This is the sixth installment of the Pure Incense range, for previous reviews please refer to the Pure Incense link on the left (categorized under Indian incenses). In this installment I’m going to cover a small handful of sandalwood and patchouli incenses.
It’s probably worth reminding everyone that Pure Incense is an English company offering incenses made by the Madhavadas family which is also the source for Primo incense. There’s definitely some overlap between the two companies, so it’s a good idea to check what you have first. However, not only does Primo not offer the hybrids Pure Incense does, but Primo seems to stick to the inexpensive, so you’re far more likely to find quality incense via the Pure Incense route. But what all the Madhavadas incenses have in common is a sort of vanilla, charcoal and sandalwood base and in particular the former ingredient is quite noticeable in almost all of the line’s incenses, a trait that doesn’t always work out.
Black Sandalwood presents an alternative to the line’s regular Sandalwood, which can be found in both Connoisseur and Absolute ranges, however this variant is only found in the latter. The differences between this and the Absolute Sandalwood, however, are far more subtle than noteworthy. Like with the other sandalwood, the vanilla aspect of the base comes through quite strongly and changes the contour of the wood. The level of oil seems more matched by other elements that aren’t part of the Absolute Sandalwood, with a touch of mellow spice in the mix that tends to give the Black Sandalwood more breadth where perhaps the Absolute Sandalwood had more depth. Be sure you love the Absolute Sandalwood a lot before grabbing this one as the two incenses are very close.
While the fresh Sandalwood and Lavender stick allows one to sense both the sandalwood and lavender oils in the mix separately, like with many other Pure Incense “duos,” the two ingredients merge into something more hybrid-like while burning, and in this case the results are quite spectacular. For one thing, while you can smell the lavender oil on the fresh stick, the oil itself is more submerged in the burn allowing the lavender’s best aspects to rise to the top. It also helps to keep the ubiquitous vanilla scent a bit lower in the mix. The play of elements on top is particularly fascinating as the merging strengthens its floral characteristics. This is a good example of a scent being much more than a sum of its parts.
While the previous two scents are masala types, Sandalwood and Rose is a definite black charcoal-based stick, which is a style I’ll probably never fully embrace as the charcoal subscents always get in the way due to the sheer amount of smoke produced. While the oils are quite good, the vanilla is probably a bit too strong to work well and thus there seems to be as much charcoal and vanilla scent as there is the rose oil and a vague sense of sandalwood in the background. I expect the shelf life, like other charcoals, isn’t high and I’m wondering if the sample I was provided had already lost some of its power. Needless to say be sure you like strong charcoal scents before taking a chance on this.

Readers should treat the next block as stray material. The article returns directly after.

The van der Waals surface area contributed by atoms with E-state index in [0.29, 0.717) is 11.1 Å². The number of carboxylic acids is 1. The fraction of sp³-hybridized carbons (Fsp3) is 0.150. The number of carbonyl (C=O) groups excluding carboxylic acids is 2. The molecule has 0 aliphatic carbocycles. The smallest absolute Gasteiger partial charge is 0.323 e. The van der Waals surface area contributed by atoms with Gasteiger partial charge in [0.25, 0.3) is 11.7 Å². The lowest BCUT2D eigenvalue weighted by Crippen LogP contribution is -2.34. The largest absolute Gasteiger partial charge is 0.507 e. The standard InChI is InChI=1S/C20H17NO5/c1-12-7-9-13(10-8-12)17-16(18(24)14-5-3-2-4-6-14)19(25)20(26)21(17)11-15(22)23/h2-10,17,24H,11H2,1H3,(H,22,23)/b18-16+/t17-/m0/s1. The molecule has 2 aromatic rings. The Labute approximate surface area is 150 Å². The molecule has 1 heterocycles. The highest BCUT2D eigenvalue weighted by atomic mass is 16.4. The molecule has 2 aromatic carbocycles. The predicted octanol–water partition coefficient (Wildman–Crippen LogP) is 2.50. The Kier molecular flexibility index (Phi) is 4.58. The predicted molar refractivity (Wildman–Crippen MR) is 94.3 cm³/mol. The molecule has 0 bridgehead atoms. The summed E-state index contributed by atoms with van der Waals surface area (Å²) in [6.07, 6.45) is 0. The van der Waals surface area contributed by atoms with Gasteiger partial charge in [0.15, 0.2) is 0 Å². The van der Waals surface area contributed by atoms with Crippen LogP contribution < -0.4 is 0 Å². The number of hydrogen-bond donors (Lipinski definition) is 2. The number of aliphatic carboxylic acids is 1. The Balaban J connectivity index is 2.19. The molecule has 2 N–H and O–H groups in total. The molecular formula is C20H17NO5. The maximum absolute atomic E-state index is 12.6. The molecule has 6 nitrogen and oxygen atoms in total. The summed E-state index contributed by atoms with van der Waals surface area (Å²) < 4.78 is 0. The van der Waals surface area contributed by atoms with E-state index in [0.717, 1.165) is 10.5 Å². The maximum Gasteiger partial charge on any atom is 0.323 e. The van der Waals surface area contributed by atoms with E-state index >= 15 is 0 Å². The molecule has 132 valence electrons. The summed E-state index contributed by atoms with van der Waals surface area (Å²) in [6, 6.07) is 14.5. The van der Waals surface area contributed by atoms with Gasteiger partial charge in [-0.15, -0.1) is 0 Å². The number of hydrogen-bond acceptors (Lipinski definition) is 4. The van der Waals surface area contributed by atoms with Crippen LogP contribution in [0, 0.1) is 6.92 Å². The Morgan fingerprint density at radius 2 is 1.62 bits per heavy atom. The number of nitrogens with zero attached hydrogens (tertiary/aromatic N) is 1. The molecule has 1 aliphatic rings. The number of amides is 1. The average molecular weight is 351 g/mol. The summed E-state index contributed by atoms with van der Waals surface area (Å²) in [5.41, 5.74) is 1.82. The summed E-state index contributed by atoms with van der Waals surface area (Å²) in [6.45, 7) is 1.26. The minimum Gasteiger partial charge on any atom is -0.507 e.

Pure Incense’s Absolute Patchouli is quite a bit different from the Primo version although it’s similar in its green color. The oils are much richer on this one and in many ways this actually removes the scent from the more typical patchouli scent in the Primo. There’s a bit of lime hint in the mix (slightly similar to the Vrindavan Flower) that mixes with a soft almost uncharacteristic patchouli oil and the base’s usual vanilla and sandalwood mix. It all makes for a pleasant and unique patchouli variation.
The Absolute Patchouli stick can be detected almost as a subscent in the Patchouli and Rose and although the rose oil is strong, it mixes in quite nicely with the previously mentioned lime note. As with several of the (non-charcoal) hybrids, the blend of the two ingredients creates something new as a result. The oil mix does remind me of furniture polish to some extent, due to the rose somehow increasing the citrus-like qualities of the patchouli variation, but don’t take that to mean this isn’t a friendly incense. Like the Absolute Patchouli this is quite unique and it makes you wonder what other combinations would work well with the company’s patchouli.
This installment is not the final one in this series, but is the last of the samples I have at present and I’d like to thank both Pure Incense and Essence of the Ages for providing me with enough samples to be able to review the line. Since I received them, there have been several new additions to the line including Frankincense and Rose, Night Queen, Rhus Khus, Rose and Lavender, and Yellow Rose, so I hope to eventually get to try those out in the future.